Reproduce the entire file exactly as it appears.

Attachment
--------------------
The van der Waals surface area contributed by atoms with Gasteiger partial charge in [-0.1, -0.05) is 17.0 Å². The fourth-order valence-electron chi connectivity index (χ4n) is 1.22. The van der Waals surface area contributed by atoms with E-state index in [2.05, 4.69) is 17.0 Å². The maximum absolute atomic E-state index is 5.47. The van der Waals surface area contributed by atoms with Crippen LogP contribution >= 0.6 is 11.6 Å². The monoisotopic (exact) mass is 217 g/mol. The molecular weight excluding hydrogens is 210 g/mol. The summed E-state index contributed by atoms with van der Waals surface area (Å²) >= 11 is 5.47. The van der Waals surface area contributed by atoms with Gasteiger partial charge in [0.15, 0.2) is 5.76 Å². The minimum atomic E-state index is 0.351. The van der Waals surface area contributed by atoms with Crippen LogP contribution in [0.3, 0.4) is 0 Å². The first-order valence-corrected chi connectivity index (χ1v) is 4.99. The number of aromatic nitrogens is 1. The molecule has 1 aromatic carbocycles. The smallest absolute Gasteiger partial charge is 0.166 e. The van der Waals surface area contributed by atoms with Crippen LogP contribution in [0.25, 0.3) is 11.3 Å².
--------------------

The van der Waals surface area contributed by atoms with Gasteiger partial charge in [-0.1, -0.05) is 17.0 Å². The fourth-order valence-electron chi connectivity index (χ4n) is 1.22. The van der Waals surface area contributed by atoms with E-state index in [2.05, 4.69) is 17.0 Å². The maximum absolute atomic E-state index is 5.47. The van der Waals surface area contributed by atoms with Crippen LogP contribution >= 0.6 is 11.6 Å². The monoisotopic (exact) mass is 217 g/mol. The molecular weight excluding hydrogens is 210 g/mol. The summed E-state index contributed by atoms with van der Waals surface area (Å²) >= 11 is 5.47. The van der Waals surface area contributed by atoms with Gasteiger partial charge in [0.15, 0.2) is 5.76 Å². The minimum atomic E-state index is 0.351. The van der Waals surface area contributed by atoms with Crippen LogP contribution in [0.3, 0.4) is 0 Å². The first-order valence-corrected chi connectivity index (χ1v) is 4.99. The number of aromatic nitrogens is 1. The molecule has 1 aromatic carbocycles. The smallest absolute Gasteiger partial charge is 0.166 e. The van der Waals surface area contributed by atoms with Crippen LogP contribution in [0.25, 0.3) is 11.3 Å².